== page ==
“The Christian life is next characterized as a life of holiness, and God’s holiness indicated as its motive. BUT LIKE AS HE WHICH CALL YOU IS HOLY, BE YE YOURSELVES ALSO HOLY IN ALL MANNER OF LIVING; BECAUSE IT IS WRITTEN, YE SHALL BE HOLY; FOR I AM HOLY (Lev. 11.44, 19.2, 20.7, 26) ‘Holy’ is another key-word. It will be worth our while taking some trouble to understand it. In the Old Testament its root meaning is ‘marked off’, ‘separated’, ‘withdrawn from ordinary use’. In the surrounding heathenism holiness was conceived in a thoroughly naturalistic way. Certain places, objects, persons, were felt to be charged with a mysterious power which removed them from the sphere of the ordinary; there was a difference, an otherness, about them. This was regarded as communicable, rather like an infection that can be caught or an electric current that can be conducted. To approach or touch anything holy, unless one had been immunized (as a priest who was himself holy), was highly dangerous. The opposite to ‘holy’ was ‘profane’ or ‘common’, which denoted that which was safe for an ordinary person to touch and use. In the heathenism surrounding Israel ‘holy’ was applied predominantly to objects, acts and persons, and only rarely to the actual deity; but in the Old Testament it is of Yahweh himself that it is chiefly used; and the holiness of places, objects and persons is hardly ever understood in a merely impersonal, mechanical sense. It is this difference that radically distinguishes the Old Testament conception of holiness from the heathen. So, for instance, we misunderstand the holiness of the Ark, if we think of it simply as a ritual-object charged with an impersonal, material element or force; its holiness lay, rather, in its being the throne of the invisible King. Even 2 Sam 6.6.f., does not reflect the naturalistic idea of holiness (though at first sight it certainly seems to do so) for that which destroys Uzzah is not thought of as an explosion of an impersonal force with which the Ark is charged, but rather as a personal reaction on the part of Yahweh. This distinction is significant—though, of course, it is true that the passage does reflect a very primitive and imperfect knowledge of God. The uniqueness of the Old Testament conception of holiness lies not, as is often maintained, simply in its ethical content, but rather in the fact that holiness is not thought of in an impersonal, mechanical or naturalistic way, but as derived from the personal will of God and therefore involving an encounter with the personal demands of the living God, who claims the absolute allegiance of his people.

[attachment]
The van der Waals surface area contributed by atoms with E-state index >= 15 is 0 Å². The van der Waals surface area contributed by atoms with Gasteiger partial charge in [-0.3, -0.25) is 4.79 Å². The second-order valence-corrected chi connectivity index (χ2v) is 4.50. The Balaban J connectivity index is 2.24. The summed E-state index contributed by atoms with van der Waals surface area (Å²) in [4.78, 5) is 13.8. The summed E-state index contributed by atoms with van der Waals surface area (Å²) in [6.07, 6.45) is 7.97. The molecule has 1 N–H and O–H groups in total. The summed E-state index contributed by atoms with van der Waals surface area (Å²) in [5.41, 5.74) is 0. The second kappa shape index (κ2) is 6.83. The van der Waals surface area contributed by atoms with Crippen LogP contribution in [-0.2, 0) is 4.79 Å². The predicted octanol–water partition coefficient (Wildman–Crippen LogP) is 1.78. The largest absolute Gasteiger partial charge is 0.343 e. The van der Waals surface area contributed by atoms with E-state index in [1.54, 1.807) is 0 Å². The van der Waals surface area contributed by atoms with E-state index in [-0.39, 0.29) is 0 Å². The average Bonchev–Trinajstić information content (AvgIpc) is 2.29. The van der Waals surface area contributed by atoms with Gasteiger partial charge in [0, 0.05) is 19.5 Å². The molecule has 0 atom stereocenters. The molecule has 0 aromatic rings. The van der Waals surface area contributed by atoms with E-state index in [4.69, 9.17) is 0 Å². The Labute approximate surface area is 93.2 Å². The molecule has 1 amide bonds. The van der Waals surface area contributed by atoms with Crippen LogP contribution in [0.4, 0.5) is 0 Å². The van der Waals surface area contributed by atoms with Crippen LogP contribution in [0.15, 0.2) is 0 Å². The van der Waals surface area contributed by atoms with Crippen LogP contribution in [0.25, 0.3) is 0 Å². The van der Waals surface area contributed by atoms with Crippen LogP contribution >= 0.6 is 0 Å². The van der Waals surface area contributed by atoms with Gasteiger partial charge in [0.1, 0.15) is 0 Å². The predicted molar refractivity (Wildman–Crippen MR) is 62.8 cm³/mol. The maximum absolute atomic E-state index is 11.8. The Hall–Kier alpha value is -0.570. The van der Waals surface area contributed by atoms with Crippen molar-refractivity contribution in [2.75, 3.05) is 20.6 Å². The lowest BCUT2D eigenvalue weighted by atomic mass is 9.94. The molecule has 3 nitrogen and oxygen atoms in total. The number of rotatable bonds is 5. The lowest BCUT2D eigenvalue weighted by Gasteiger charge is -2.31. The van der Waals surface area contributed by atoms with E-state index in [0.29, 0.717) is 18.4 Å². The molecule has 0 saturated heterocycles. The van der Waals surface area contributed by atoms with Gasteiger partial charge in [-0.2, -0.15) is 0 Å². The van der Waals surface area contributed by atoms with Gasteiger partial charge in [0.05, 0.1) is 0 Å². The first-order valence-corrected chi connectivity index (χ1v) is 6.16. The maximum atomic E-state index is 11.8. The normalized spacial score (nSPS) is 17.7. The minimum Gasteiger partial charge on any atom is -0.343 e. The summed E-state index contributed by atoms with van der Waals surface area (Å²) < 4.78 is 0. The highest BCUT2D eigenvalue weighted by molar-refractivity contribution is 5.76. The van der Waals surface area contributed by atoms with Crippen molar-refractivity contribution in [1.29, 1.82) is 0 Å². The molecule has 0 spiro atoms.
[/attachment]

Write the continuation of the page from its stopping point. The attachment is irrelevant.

“Under the prophetic influence the ethical element in ‘the holy’ was emphasized; for, since holiness was derived from God’s personal will, its significance was naturally governed by God’s self-revelation as righteous, merciful, etc. But the ethical content never exhausted the meaning of ‘the holy’, and the seriousness of the moral commandments derived, not from their intrinsic excellence, but from the holiness of the God who gave them. In the Holiness Code (Lev. 17-26) ethical and ritual commandments stand together as the inviolable standards of men’s intercourse with God. The holiness of the Lord denotes the absolute authority with which He confronts man.